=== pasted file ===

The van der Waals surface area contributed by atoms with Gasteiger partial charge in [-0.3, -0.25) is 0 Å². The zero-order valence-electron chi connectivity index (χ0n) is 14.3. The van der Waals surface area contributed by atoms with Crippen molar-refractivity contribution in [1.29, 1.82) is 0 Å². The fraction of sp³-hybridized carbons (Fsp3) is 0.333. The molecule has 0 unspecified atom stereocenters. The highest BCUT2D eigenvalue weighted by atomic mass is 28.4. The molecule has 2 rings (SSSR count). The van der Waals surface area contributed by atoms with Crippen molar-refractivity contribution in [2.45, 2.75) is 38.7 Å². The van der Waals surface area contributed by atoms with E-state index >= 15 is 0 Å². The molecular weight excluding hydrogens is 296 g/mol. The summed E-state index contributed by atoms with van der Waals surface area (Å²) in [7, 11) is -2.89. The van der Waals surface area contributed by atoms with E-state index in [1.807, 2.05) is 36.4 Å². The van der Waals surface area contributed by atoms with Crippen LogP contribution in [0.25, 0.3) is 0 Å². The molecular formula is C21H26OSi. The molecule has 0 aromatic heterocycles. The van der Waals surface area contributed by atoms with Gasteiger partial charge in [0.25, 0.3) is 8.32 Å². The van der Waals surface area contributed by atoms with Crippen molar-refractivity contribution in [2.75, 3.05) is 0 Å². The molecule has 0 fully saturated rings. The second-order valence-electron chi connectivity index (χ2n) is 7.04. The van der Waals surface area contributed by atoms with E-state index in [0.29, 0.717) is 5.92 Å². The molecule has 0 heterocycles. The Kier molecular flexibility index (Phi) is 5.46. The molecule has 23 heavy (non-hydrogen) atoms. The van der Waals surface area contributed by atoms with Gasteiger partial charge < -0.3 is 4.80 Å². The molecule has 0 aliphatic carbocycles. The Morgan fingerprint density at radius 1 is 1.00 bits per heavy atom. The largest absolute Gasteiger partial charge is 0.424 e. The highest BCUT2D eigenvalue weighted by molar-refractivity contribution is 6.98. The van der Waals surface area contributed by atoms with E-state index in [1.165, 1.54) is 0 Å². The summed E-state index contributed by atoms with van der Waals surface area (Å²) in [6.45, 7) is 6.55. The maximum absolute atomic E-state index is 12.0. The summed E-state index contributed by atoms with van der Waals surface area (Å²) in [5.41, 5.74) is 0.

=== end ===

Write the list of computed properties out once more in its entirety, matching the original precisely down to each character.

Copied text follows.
The van der Waals surface area contributed by atoms with Gasteiger partial charge in [-0.3, -0.25) is 0 Å². The zero-order valence-electron chi connectivity index (χ0n) is 14.3. The van der Waals surface area contributed by atoms with Crippen molar-refractivity contribution in [1.29, 1.82) is 0 Å². The fraction of sp³-hybridized carbons (Fsp3) is 0.333. The molecule has 0 unspecified atom stereocenters. The highest BCUT2D eigenvalue weighted by atomic mass is 28.4. The molecule has 2 rings (SSSR count). The van der Waals surface area contributed by atoms with Crippen molar-refractivity contribution in [2.45, 2.75) is 38.7 Å². The van der Waals surface area contributed by atoms with E-state index >= 15 is 0 Å². The molecular weight excluding hydrogens is 296 g/mol. The summed E-state index contributed by atoms with van der Waals surface area (Å²) in [7, 11) is -2.89. The van der Waals surface area contributed by atoms with E-state index in [1.807, 2.05) is 36.4 Å². The van der Waals surface area contributed by atoms with Crippen LogP contribution in [0.25, 0.3) is 0 Å². The molecular formula is C21H26OSi. The molecule has 0 aromatic heterocycles. The van der Waals surface area contributed by atoms with Gasteiger partial charge in [0.25, 0.3) is 8.32 Å². The van der Waals surface area contributed by atoms with Crippen molar-refractivity contribution in [2.75, 3.05) is 0 Å². The molecule has 0 fully saturated rings. The second-order valence-electron chi connectivity index (χ2n) is 7.04. The van der Waals surface area contributed by atoms with E-state index in [0.29, 0.717) is 5.92 Å². The molecule has 0 heterocycles. The Kier molecular flexibility index (Phi) is 5.46. The molecule has 23 heavy (non-hydrogen) atoms. The van der Waals surface area contributed by atoms with Gasteiger partial charge < -0.3 is 4.80 Å². The molecule has 0 aliphatic carbocycles. The Morgan fingerprint density at radius 1 is 1.00 bits per heavy atom. The largest absolute Gasteiger partial charge is 0.424 e. The highest BCUT2D eigenvalue weighted by molar-refractivity contribution is 6.98. The van der Waals surface area contributed by atoms with E-state index in [1.165, 1.54) is 0 Å². The summed E-state index contributed by atoms with van der Waals surface area (Å²) in [6.45, 7) is 6.55. The maximum absolute atomic E-state index is 12.0. The summed E-state index contributed by atoms with van der Waals surface area (Å²) in [5.41, 5.74) is 0.